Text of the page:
Letters to marchers defended

PUBLISHED : Sunday, 04 September, 2011, 12:00am
UPDATED : Sunday, 04 September, 2011, 12:00am


Hong Kong's top prosecutor says his decision to send letters to 109 protesters who escaped criminal charges over a rowdy anti-budget protest earlier this year was an 'appropriate' move to remind demonstrators to be peaceful and considerate of others.

The letters were sent on Friday, after four of 113 people arrested on March 6 in Central - League of Social Democrats chairman Andrew To Kwan-hang, league member Raphael Wong Ho-ming and activists Ip Ho-yee and Bobo Yip Po-lam - were charged with assisting or taking part in unauthorised assembly. They are due to appear in court on Thursday.

Quoting from the public order ordinance, the two-page missive reminds recipients that the offence of unauthorised assembly could mean five years in jail.

Director of Public Prosecutions Kevin Zervos SC said that while letters of this kind were routinely sent to people in cases where a prosecution was not made, a mail-out on this scale had not been done before.

'I think there's an obligation on a modern-day prosecutor to explain his reasons, and in this instance, I decided not to prosecute taking everything into account,' he said.

'But at the same time, I wanted them to know that it was only in relation to this event and to make a point about the way they conducted themselves on the day.'

Zervos said the letter was 'appropriate' and a 'means by which you could deal with it without the necessity of bringing them before a court'.

He said if he had not sent a letter, he would not have been fulfilling his responsibilities.

'It's notifying a person of the fact that whilst they are not being prosecuted, their conduct in question was inappropriate and reminding them of their fundamental responsibilities as a citizen.'

In the letter, Zervos writes that the protesters' conduct had 'caused serious civil disturbance and disruption which showed a lack of regard and concern for others'.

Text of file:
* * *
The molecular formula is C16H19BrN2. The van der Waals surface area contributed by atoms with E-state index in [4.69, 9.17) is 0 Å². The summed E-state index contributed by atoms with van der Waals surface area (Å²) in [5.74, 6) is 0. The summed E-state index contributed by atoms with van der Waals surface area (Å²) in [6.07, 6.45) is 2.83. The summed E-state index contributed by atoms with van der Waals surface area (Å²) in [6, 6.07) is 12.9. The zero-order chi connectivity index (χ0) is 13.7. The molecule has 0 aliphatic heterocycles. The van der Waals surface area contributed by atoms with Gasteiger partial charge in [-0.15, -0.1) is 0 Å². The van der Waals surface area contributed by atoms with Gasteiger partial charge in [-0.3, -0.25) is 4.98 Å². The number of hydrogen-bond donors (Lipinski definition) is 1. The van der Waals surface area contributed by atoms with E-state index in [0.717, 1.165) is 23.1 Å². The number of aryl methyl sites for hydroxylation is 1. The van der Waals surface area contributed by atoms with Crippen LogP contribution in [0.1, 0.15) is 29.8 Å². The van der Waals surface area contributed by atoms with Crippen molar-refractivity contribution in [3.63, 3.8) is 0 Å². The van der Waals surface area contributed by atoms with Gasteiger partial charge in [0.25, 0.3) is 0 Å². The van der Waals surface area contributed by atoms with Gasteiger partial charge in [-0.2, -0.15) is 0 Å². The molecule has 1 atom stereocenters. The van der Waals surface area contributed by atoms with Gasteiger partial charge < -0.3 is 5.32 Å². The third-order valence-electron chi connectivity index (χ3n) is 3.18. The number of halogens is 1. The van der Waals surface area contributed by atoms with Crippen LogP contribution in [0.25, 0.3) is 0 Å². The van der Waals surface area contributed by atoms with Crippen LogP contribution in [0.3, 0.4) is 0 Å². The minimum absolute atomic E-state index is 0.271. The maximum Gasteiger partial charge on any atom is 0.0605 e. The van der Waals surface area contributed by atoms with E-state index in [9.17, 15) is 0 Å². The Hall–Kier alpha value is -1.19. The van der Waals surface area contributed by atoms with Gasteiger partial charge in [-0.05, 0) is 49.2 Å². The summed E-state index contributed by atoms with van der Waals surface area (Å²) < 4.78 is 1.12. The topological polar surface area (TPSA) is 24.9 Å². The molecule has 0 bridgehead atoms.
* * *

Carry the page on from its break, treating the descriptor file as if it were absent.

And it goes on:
'By your actions, you blocked a major carriageway and disregarded repeated requests by the police to disperse. You were notified by the police that you were participating in an authorised assembly and breaching the law. It resulted in serious inconvenience to other road users with the potential of creating a danger or hazard to public safety as well as employing a large number of police officers to regulate and control the situation,' the letter states.

Zervos said the letter was also important because he had noticed a recent trend of more violent protests.

'It's important, at this juncture, given the fact that there have been an increasing number of demonstrations [with an] increasing number of acts of aggression and violence, and I think people need to be reminded that the right to demonstrate is the right to peaceful demonstration.

'When they are exercising their right, they should always bear in mind and show concern for others as well ... We're living in a time where rights and freedoms are important but, equally, law and order is important. It's letting people know that they must respect the law and others. It's not about the individual; it's about the community good.'